When I learned that the trail maintenance crew of the Hawaiian Trail and Mountain Club (HTMC) found several native snails and happy face spiders on the top of Mount Kaala, I had to climb to the summit to see them with my very own eyes.

Mount Kaala is the highest mountain on O’ahu which stands 4,025 feet above sea level and is often shrouded in a foggy mist.  Surrounded by steep cliffs, the flat-topped summit is home to scores of native plants and animals found only in Hawaii.


The chilly early morning air kept me cool as I made my way up the Waianae-Kaala Trail.  The trail starts at about 600 feet elevation and gains 3,400 feet to reach the summit over a distance of 4 miles (for a round trip of 8 miles).


The steep climb up the narrow ridge to the summit of Kaala offers excellent cardiovascular exercise.  As I climbed up and over the large boulders that block the trail, clouds descended and created ideal conditions for kahuli or land snails who prefer cool and moist conditions.


During my climb up the steep trail, I looked for kahuli on each olomea tree I encountered.  I am sad to report that I was only able to find two endemic Oahu Tree Snails (Achatinella mustelina) — a young adult just over half an inch across and a cute little baby a little more than an eighth of an inch across.  Just 3 years ago they were not overly difficult to find, but now these endangered creatures can only be found with considerable effort.


The steep slopes of Mount Kaala are also home to white kahuli (Auricullela ambusta) which live on ohia and other trees.  These endemic snails are are about a quarter inch long and are found in the wet and mesic forests of Oahu.  While they are not endangered they are not commonly seen.


When I reached the top of Kaala, clouds blew-in and blocked the panoramic view of the Waianae Coast. At 4,025 feet, the summit plateau harbors one of the most extensive cloud forests on the island. Alani kuahiwi (Melicope clusiifolia), which is endemic to Hawaii, thrives at the summit of Mount Kaala and is typical of trees that live in cloud forests — they are shorter and more heavily branched than trees at lower elevations.


Fine mists repeatedly rolled-in, enveloped the landscape, and dissipated multiple times during the day.  Trees in cloud forests are often covered with mosses and ferns. Much of the precipitation in cloud forests is received in the form of fog drip — water from passing clouds condense on the mosses and ferns covering the trees and then slowly drip to the ground below.  As a result, the ground is soaked, water-logged, and boggy.


Endemic lapalapa trees (Cheirodendron platyphyllum) and hapuu tree ferns (Cibotium chamissoi) thrive in the wet water-logged conditions at the summit of Kaala.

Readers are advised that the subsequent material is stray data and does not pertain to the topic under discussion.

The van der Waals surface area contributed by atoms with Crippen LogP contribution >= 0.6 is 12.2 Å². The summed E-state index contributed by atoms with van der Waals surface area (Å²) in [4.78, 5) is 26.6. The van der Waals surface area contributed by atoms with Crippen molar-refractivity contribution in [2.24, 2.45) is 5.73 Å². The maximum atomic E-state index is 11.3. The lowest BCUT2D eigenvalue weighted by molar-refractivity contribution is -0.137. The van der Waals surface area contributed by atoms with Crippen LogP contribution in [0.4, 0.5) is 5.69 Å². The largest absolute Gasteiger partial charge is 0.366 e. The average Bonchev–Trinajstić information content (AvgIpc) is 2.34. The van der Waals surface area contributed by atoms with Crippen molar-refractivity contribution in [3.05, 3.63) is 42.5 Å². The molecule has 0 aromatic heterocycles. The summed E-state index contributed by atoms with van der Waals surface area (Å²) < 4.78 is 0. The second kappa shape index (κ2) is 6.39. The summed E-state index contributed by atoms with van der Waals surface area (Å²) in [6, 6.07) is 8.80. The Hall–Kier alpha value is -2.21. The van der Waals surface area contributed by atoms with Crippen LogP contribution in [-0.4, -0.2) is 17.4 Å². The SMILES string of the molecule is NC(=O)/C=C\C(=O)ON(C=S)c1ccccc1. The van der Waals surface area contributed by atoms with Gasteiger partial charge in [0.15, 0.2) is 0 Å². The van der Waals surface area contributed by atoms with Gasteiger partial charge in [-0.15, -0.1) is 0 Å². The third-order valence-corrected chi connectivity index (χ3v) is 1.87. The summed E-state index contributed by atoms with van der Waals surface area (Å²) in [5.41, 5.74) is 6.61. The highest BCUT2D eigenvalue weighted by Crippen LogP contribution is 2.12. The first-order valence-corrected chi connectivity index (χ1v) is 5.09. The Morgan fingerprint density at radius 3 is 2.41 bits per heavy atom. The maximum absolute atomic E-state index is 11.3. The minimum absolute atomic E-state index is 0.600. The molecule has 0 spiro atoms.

The boardwalk at the summit prevents the ground from being trampled into a muddy morass. As I made my way through the mist I saw a number of koli’i (trematolobelia macrostachys) along the boardwalk. Kolii is endemic to Hawaii and while it is not endangered it can only be found at a handful of locations on Oahu.


When I examined the leaves of plants along the board walk I saw several dozen succinea snails nearly half-an-inch long.  These kahuli (Succinea catinella rotundata) are endemic to Hawaii and are fairly common in wet areas of the island.  Also known as “snot in a hat”, succinea snails have extremely thin translucent shells that are too small for the snail to completely retract inside — hence their endearing nickname.


Mount Kaala is also home to philonesia snails about a quarter-inch long whose shells are round and flat in shape. These kahuli (philonesia snails) are also endemic to Hawaii and are fairly common in wet areas of the Waianae mountains.


Kanawao (also known as puahanui), the endemic hydrangea (Broussaisia arguta), were in bloom throughout the bog.  One of the more interesting features of kanawao is that it produces two types of plants — male plants which have flowers that only have stamens (the male part of the flower), and female plants which have flowers that only have pistils (the female part of the flower).


The flowers of the male plant only have stamens which open-up to produce pollen.  Non-native hover flies pick-up pollen from male flowers and transport them to female flowers.


The flowers of the female plant only have reddish-pink pistils which must be pollenated in order for fruit to develop.   The strategy of having separate male and female plants and flowers are a means for the plant to ensure its flowers are not self-pollenated.


While making my way across the boardwalk, I was thrilled to find a tiny happy face spider whose body was less than a quarter-inch long of the underside of a leaf.  The legs of the spider were extremely long and thin, and extended for nearly an inch. Except for the happy face pattern on its abdomen, the rest of the spider was nearly translucent.



Known as “nananana makaki’i” in Hawaiian, happy face spiders (Theridion grallator) are endemic to Hawaii.  These spiders are highly polymorphous with each island evolving its own forms with unique markings on its abdomen — many spider do not have a “happy face” pattern on their abdomens at all.

Time passed quickly at the summit and soon it was time for me to leave.  As I made my way back down through the mist, I recalled the ‘olelo no’eau (Hawaiian proverb) “Ka ua kolowao o Ka‘ala” which means “the rains of Ka’ala are accompanied by mists that creep among the trees”, and reflected on how lucky I was to see the amazing plants and animals that live in the mists of Mount Ka’ala.

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Cloud Forest, Wikipedia

Happy Face Spiders, Interview with an Expert, U-Haul

The happy face spiders, Understanding Evolution

‘Olelo No‘eau, Hawaiian Proverbs & Poetical Sayings. Pukui, M.K. 1983, Bishop Museum Press. Honolulu, HI.

Personal communication with Daniel Chung, University of Hawaii and Bishop Museum